This is a book that I first read when I was a teenager, and have probably re-read every decade or so since, and every time I do, I am struck by how different, and revelatory, it seems, as if it adapts to suit the age and stage I’ve got to. It is Rose Macaulay’s The Towers of Trebizond. Rose Macaulay was a literary lioness of her day (1881 to 1958), and a complicated, passionate, secretive creature.
She was a poet, an essayist, a biographer, a correspondent and a novelist, and was one of the first modern women to make a living from writing. She never married, but instead conducted an intense 20-year hidden affair with Gerald O’Donovan, a married Irish ex-priest, whom she met in Lloyd George’s new Ministry of Information. Their love was agony to conceal, and impossible to give up. And the memory of their feelings was alive and well 35 years later when she sat down to write her last book, The Towers of Trebizond.
She was born into one of those clever, blue-blooded, mildly bohemian families of the late 19th century, the second of seven children. Her mother’s health dictated a move to Italy when she was a child, and there she discovered not just a wonderful freedom – their villa’s garden near Genoa opened directly on to the beach – but also a sense of the living past, of passion and beauty and possibility, and, vital for her future career, an awareness of the necessity and power of the inner life. She also fell under the spell of Catholic church ritual.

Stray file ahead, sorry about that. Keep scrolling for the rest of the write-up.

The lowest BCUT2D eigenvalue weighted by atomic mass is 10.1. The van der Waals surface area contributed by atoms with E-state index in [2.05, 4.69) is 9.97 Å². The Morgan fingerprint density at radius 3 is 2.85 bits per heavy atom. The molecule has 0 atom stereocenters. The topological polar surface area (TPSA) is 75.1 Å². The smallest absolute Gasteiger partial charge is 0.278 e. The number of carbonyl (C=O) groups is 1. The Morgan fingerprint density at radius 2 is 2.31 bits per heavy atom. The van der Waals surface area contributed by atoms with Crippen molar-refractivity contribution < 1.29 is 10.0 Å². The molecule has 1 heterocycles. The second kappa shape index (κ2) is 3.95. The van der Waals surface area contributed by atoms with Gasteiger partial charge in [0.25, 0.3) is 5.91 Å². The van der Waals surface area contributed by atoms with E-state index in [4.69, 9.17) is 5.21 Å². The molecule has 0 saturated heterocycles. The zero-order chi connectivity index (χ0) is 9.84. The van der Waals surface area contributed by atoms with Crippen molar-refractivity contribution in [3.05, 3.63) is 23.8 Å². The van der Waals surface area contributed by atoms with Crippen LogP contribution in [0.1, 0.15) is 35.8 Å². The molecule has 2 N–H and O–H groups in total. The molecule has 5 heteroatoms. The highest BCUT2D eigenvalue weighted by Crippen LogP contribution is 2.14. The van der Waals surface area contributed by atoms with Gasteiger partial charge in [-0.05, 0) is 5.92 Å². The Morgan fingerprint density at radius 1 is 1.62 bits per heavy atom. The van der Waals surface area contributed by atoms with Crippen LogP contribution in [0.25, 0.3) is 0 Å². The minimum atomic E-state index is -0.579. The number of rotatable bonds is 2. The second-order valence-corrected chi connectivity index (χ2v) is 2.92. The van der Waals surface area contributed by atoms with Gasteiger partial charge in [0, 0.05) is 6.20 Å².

The Towers of Trebizond was published in 1956, and I think I read it first a year or two later. It looks, initially, like a travel book but is actually a picaresque account of the search for salvation. But not, in any way, a conventional one. The narrator, Laurie, accepts the wonderfully eccentric offer of the opening line – “Take my camel, dear,” said my aunt Dot” – and sets off to ride around the shores of Turkey and the old Levant. Her desire is to work out her rapture and despair about her adulterous love affair and also to battle with the guilt and simultaneous spiritual craving it induces in her.
It is an extraordinary novel, being not just a witty and lyrically written account of the journey of a heart and soul, but also, a beguiling history lesson, a masterclass in acute social observation, and a remarkable polemic on female emancipation and religious sectarianism. I think I’ll be re-reading it several times more...
Joanna Trollope’s latest novel, ‘Balancing Act’ is published by Doubleday (£14.99)Reuse content